Geelong have painted themselves into a corner and there’s only one way out: win!
The Cats have persistently requested and just about demanded all or at the very least most of their home games be played out of GMHBA Stadium in Geelong.
Whether it be home-and-away season games or finals footy, the Geelong hierarchy have been incredibly vocal about their wishes.
Ranging from fans to coach Chris Scott and all the way to CEO Brian Cook, the noise from down the highway has been deafening but has fallen on deaf ears at AFL house.
That is until this year. The AFL have granted the Cats their wish in light of the current pandemic. With fans being kept out of stadiums, the AFL’s reasoning for hosting Geelong’s more high-profile home games has gone out the window. No longer is the fear of people missing out valid.
The Cats have been granted three games at GMHBA Stadium in their first five games. Round 2 is the major win from the next four rounds revealed by the AFL so far.
For the first time in 14 years Geelong will host Hawthorn in Geelong, a game usually hosted at the MCG.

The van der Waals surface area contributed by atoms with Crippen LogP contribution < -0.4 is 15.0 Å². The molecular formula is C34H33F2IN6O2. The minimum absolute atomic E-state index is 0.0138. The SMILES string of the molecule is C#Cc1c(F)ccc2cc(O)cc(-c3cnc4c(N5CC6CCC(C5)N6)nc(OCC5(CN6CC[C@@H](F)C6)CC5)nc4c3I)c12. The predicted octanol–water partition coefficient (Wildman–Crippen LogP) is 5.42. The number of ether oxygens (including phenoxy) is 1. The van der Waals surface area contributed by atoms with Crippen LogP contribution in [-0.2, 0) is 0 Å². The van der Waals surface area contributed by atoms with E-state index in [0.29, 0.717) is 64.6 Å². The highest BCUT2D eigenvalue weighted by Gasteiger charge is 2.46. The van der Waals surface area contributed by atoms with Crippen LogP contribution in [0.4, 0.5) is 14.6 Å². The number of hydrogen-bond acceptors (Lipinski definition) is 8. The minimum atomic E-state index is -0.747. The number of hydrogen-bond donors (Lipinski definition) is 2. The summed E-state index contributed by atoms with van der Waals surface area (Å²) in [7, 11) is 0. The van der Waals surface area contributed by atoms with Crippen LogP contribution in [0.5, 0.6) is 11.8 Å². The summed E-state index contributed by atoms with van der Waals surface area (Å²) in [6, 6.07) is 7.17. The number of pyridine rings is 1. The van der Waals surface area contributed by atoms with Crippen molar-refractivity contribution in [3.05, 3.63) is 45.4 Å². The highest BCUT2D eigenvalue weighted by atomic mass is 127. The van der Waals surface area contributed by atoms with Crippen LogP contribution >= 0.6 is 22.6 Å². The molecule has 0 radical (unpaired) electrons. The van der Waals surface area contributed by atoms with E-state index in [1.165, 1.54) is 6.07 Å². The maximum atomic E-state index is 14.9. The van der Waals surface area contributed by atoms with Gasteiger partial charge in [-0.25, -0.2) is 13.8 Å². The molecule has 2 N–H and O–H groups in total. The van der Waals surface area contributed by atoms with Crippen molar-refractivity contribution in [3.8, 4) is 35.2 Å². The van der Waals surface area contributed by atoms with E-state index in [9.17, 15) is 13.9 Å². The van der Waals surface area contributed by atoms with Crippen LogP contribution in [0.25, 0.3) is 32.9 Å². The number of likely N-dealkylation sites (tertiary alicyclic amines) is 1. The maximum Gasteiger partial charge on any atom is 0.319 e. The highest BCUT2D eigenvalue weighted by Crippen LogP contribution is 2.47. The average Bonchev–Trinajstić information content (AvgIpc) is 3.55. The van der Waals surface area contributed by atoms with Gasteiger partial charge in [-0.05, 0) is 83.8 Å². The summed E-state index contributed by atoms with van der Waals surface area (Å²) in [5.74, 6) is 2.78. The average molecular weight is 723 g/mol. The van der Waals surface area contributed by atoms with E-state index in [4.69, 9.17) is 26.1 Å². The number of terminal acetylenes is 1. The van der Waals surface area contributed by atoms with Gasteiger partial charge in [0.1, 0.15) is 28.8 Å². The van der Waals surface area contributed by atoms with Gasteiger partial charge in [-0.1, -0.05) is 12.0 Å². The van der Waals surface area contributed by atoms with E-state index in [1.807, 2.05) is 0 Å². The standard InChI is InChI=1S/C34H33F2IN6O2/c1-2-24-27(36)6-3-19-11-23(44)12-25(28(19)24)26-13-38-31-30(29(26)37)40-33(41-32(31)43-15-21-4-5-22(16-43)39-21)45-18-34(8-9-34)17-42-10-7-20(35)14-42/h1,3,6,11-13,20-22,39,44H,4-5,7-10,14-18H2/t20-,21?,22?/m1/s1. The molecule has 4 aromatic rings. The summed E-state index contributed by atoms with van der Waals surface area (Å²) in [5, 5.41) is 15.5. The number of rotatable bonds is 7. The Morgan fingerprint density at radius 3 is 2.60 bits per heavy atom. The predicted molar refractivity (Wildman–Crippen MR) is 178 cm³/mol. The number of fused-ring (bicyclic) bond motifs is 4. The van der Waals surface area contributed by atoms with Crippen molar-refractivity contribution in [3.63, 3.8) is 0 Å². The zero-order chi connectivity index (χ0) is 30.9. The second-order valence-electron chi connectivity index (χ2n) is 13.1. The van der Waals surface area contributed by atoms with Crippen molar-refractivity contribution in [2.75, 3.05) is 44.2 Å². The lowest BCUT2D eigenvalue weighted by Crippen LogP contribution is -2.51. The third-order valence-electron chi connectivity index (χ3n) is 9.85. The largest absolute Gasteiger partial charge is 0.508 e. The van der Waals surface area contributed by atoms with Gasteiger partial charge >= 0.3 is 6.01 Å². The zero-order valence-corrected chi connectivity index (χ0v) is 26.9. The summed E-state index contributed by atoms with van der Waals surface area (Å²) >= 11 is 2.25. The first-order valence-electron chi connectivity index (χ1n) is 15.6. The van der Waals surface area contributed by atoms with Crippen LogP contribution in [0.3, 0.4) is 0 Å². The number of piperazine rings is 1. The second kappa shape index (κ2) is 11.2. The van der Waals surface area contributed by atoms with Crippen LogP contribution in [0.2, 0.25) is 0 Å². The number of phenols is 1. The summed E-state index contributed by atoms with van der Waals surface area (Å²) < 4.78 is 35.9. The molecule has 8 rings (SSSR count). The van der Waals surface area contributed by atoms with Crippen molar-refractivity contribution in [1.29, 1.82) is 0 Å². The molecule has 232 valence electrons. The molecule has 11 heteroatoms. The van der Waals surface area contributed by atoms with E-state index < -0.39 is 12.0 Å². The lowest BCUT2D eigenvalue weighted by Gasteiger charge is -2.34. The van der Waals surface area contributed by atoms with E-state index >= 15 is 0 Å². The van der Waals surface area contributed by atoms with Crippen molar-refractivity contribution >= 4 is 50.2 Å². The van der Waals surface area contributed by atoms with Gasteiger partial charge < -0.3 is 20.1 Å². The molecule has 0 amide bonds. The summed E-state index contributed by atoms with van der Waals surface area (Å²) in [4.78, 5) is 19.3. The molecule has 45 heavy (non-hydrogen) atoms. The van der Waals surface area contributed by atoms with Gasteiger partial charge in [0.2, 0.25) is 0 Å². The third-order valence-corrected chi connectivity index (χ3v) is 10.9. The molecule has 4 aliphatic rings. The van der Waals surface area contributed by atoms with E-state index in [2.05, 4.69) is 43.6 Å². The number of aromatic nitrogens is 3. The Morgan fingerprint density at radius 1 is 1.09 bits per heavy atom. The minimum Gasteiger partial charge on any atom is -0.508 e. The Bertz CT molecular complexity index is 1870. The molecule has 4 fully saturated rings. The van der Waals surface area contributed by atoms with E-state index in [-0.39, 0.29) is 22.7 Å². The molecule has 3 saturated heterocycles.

They then host Carlton and Gold Coast, two fixtures that may well have been played in Geelong anyway. However Carlton weren’t scheduled to travel down the highway this year so there’s another tick in the box.
However, the fact the Hawks are travelling to their opponents’ home deck sets a precedent for big Melbourne teams such as Richmond, Collingwood and Essendon to face the same fate.
Let’s say Geelong get two of either Richmond, Essendon or Collingwood to play at GMHBA, the pressure will well and truly be on the Cats. They will need to win almost all of their home games to avoid both public ridicule and perhaps even worse, a smug AFL.
If Geelong lose any or some or – God forbid – most of these home games, the league will be more than happy to cite the Cats’ possible failures at home as a reason to keep some of their bigger home games at the MCG and Marvel Stadium.
All going well, if they can turn GMHBA into even more of a fortress, they quickly become premiership contenders. But can they do so without the parochial home support?
But if things go wrong, the Cats quickly become the laughing stock of the competition and could face an even worse slide than many experts have anticipated.
Away games will become even more critical and will just add pressure, for which the Cats can only blame themselves.
So over to you now, Geelong, because the Cats have it all to lose and the blame will fall fairly and squarely on their own shoulders.